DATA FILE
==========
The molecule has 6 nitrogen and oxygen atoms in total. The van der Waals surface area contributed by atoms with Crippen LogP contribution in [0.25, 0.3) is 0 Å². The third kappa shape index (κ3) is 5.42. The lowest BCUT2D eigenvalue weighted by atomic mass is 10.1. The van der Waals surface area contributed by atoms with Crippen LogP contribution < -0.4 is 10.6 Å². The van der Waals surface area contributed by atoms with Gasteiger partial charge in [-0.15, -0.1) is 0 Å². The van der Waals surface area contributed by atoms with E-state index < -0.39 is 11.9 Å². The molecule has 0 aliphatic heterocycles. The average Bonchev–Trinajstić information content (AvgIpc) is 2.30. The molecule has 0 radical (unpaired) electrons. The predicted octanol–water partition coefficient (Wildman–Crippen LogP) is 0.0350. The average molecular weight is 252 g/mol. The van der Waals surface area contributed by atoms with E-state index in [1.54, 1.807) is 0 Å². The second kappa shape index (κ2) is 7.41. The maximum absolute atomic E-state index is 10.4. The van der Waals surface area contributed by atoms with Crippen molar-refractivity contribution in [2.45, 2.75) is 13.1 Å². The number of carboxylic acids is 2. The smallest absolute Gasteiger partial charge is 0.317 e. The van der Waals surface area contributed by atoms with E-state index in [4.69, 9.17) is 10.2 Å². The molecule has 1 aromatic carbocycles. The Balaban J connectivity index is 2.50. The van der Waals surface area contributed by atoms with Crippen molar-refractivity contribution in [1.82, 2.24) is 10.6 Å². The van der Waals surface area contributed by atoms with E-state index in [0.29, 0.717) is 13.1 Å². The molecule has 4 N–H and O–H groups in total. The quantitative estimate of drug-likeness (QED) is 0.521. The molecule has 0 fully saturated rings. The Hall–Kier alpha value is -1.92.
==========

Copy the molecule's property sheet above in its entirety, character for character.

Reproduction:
The molecule has 6 nitrogen and oxygen atoms in total. The van der Waals surface area contributed by atoms with Crippen LogP contribution in [0.25, 0.3) is 0 Å². The third kappa shape index (κ3) is 5.42. The lowest BCUT2D eigenvalue weighted by atomic mass is 10.1. The van der Waals surface area contributed by atoms with Crippen LogP contribution < -0.4 is 10.6 Å². The van der Waals surface area contributed by atoms with Gasteiger partial charge in [-0.15, -0.1) is 0 Å². The van der Waals surface area contributed by atoms with E-state index < -0.39 is 11.9 Å². The molecule has 0 aliphatic heterocycles. The average Bonchev–Trinajstić information content (AvgIpc) is 2.30. The molecule has 0 radical (unpaired) electrons. The predicted octanol–water partition coefficient (Wildman–Crippen LogP) is 0.0350. The average molecular weight is 252 g/mol. The van der Waals surface area contributed by atoms with E-state index in [1.54, 1.807) is 0 Å². The second kappa shape index (κ2) is 7.41. The maximum absolute atomic E-state index is 10.4. The van der Waals surface area contributed by atoms with Crippen molar-refractivity contribution in [2.45, 2.75) is 13.1 Å². The number of carboxylic acids is 2. The smallest absolute Gasteiger partial charge is 0.317 e. The van der Waals surface area contributed by atoms with E-state index in [4.69, 9.17) is 10.2 Å². The molecule has 1 aromatic carbocycles. The Balaban J connectivity index is 2.50. The van der Waals surface area contributed by atoms with Crippen molar-refractivity contribution in [1.82, 2.24) is 10.6 Å². The van der Waals surface area contributed by atoms with E-state index in [0.29, 0.717) is 13.1 Å². The molecule has 4 N–H and O–H groups in total. The quantitative estimate of drug-likeness (QED) is 0.521. The molecule has 0 fully saturated rings. The Hall–Kier alpha value is -1.92.